Frenchman’s Rock is located near Penneshaw Beach on Kangaroo Island in Australia. The rock marks the location where Nicolas Baudin found freshwater when navigating the North Coast of Kangaroo Island in 1803.
Baudin released pigs into the wild to provide food for future explorers and a crew member carved details of the expedition into the rock before leaving Kangaroo Island. The carved massage etched onto the large gray flat stone said “Expedition of discovery by Commander Baudin on the Le Geographe 1803.”
Today, the rock is located inside a small domed pavilion with a small memorial next to it to mark the event.
The history that is memorialized by the rock is just a small reason to visit Penneshaw Beach. The beach is beautiful, Hog Bay is really pretty and the unusual rock formations beside the beach is intriguing.
Most of the rocks near the Frenchman’s Rock are spikey and some are lined in rows with wide deep cracks between sections of rocks. Wandering in this rock patch is difficult and requires being careful.
Many of the rocks are covered with orange lichen. The orange fungus adds a color pop to the charcoal gray rocks and makes for a dramatic scene up against the turquoise blue water.
Several rocks in the area had interesting smooth holes pitted into them. These holes don’t look manmade making them a mysterious formation of nature.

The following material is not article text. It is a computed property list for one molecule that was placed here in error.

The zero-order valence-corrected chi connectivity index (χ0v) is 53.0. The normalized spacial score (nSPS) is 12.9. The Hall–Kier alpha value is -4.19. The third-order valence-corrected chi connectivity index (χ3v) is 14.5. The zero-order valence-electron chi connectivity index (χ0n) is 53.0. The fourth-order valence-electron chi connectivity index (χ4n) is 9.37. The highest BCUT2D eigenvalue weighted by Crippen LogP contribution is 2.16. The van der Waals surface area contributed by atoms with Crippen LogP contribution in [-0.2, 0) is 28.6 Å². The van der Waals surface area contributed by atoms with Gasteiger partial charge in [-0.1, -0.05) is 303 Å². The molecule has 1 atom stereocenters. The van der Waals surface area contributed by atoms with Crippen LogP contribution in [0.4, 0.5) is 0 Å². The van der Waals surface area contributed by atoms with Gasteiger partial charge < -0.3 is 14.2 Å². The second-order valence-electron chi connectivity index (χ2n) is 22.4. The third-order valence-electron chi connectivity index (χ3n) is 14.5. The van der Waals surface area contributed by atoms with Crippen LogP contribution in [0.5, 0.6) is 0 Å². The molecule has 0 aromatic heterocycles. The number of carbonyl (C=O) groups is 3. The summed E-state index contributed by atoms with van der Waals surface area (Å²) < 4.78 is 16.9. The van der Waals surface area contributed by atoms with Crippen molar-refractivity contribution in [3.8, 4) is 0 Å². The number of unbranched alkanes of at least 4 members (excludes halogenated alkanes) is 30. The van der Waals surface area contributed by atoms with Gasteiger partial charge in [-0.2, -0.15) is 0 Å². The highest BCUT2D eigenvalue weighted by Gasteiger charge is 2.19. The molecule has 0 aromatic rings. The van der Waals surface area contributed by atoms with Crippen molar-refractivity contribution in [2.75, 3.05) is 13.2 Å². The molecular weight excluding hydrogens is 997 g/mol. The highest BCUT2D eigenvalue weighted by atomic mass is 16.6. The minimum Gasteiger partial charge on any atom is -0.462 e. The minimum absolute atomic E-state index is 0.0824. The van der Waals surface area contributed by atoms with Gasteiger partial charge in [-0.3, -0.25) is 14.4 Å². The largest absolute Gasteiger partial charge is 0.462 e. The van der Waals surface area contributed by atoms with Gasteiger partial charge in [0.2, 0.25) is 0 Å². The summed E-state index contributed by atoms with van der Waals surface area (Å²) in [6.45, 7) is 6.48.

Frenchman’s Rock is not on the top of most travelers list of places to visit on Kangaroo Island but visiting this site is about more than going to see a rock. It is about history and interesting nature.
I always enjoy learning local history of the places that I visit. Going to Frenchman’s Rock made me feel like I was seeing the Kangaroo Island equivalent of the Plymouth Rock on the United States. The rock itself is not significant but the history that it represents is what makes seeing it worthwhile.
I am always intrigued by unusual rock formations. The unusual rock formations at Penneshaw Beach were really fascinating to me. They were jetting out of the land and water with very jagged edges and in unusual formations. I felt that the orange lichen really added to the aesthetic of the scene and made an already pretty landscape even prettier.
Make an effort to see some of the lesser known place when you are traveling. You never know what you may be missing out on!